The next shoe to drop on banks: Commercial properties requiring refinancing

Discussion in 'Other News' started by autopaint, Mar 22, 2023.

  1. autopaint

    autopaint Light Load Member

    Jul 26, 2019
    If you don't know, a commercial loan typically has a fixed rate for 5-7 years, sometimes ten years. This is because the banks hold these loans on their books in-house. They don't sell them to Fannie or Freddie like a home mortgage.

    In 2023, $270 Billion worth of commercial properties, from garages to strip centers to warehouses, will be forced to re-fi at a much higher interest rate with most likely lower property value than in years passed. The owner might not be able to make the much higher payment or the office building might be worth 30-40% less due to the work-from-home folks, so the owner hands the bank the keys.

    Commercial Property Debt Creates More Bank Worries

    A record amount of commercial mortgages expiring in 2023 is set to test the financial health of small and regional banks already under pressure following the recent failures of Silicon Valley Bank and Signature Bank.

    Smaller banks hold around $2.3 trillion in commercial real estate debt, including rental-apartment mortgages, according to an analysis from data firm Trepp Inc. That is almost 80% of commercial mortgages held by all banks.

    With the banking industry in turmoil, regulators and analysts are growing increasingly concerned about commercial real estate debt, particularly loans backed by office buildings, according to industry participants. Many skyscrapers, business parks and other office properties have lost value during the pandemic era as their business tenants have adopted new remote and hybrid workplace strategies.

    High interest rates also have wreaked havoc with commercial property valuations. Many owners with floating-rate mortgages have to pay much more monthly debt service, cutting into their cash flows. Owners with fixed-rate mortgages will feel the pain of higher rates when they have to refinance.

    This year will be critical because about $270 billion in commercial mortgages held by banks are set to expire, according to Trepp—the highest figure on record. Most of these loans are held by banks with less than $250 billion in assets.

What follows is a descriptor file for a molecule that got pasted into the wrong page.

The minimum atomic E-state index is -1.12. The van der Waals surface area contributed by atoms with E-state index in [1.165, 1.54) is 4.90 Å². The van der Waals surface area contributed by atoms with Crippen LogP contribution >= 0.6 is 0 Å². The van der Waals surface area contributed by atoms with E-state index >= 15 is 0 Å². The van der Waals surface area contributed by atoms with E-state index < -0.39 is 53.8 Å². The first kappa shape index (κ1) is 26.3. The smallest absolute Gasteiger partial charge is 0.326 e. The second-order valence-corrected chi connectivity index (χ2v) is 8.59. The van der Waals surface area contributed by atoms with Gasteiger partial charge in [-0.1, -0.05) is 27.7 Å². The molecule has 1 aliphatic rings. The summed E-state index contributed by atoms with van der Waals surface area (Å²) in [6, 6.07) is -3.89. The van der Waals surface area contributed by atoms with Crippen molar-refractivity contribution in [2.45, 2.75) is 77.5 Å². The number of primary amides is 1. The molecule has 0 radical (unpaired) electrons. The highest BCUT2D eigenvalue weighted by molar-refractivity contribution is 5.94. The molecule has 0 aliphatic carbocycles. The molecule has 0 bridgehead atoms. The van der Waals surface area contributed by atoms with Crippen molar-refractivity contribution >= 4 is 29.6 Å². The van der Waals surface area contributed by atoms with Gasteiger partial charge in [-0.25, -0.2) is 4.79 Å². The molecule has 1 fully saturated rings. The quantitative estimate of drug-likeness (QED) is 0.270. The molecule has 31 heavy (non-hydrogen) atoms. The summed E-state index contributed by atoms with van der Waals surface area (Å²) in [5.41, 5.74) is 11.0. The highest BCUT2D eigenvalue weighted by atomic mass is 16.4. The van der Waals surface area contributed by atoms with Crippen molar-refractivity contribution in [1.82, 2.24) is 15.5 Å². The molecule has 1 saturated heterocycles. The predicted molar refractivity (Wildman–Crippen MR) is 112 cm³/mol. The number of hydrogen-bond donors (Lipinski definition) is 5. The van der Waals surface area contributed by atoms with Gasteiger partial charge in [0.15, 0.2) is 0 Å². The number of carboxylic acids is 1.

If those loans pay off, it would reassure markets. But a large number of defaults could force banks to mark down the value of these and other loans, analysts say, reinforcing fears over the financial health of the U.S. banking system.

    Many of these borrowers will have a hard time paying off their loans, said Tomasz Piskorski, the Edward S. Gordon professor of real estate at Columbia Business School. “The destruction of value is quite big,” he said.

    While a number of banks have seen drops in the value of their bondholdings—a key factor in Silicon Valley Bank’s collapse—figuring out by how much the value of their mortgages has dropped is trickier because they aren’t publicly traded and every building is different.

    In a recent paper, a group of economists including Mr. Piskorski estimated that the value of loans and securities held by banks is around $2.2 trillion lower than the book value on their balance sheets.

    That drop in value puts 186 banks at risk of failure if half their uninsured depositors decide to pull their money, the economists estimate. Real-estate loans account for more than a quarter of the shortfall, said Mr. Piskorski.

    At the median U.S. bank, commercial real-estate loans account for 38% of loan holdings, according to an analysis by KBW Research.

    The good news is that banks lent more conservatively in recent years compared with the period before the 2008 financial crisis. Many buildings might still be worth more than their mortgages even if they suffer a loss in value.

    “The saving grace here is that you do have a decent-sized cushion,” said Frank Schiraldi, a stock analyst at Piper Sandler.

    Also, government regulators have given banks ways to avoid taking losses even when loans are in trouble and are restructured to give borrowers more time and more flexibility to pay what they owe. Much of the guidance the Federal Reserve and other regulators are following was enacted during the global financial crisis to shore up the economy.

    Commercial Property Debt Creates More Bank Worries
    blairandgretchen and drvrtech77 Thank this.
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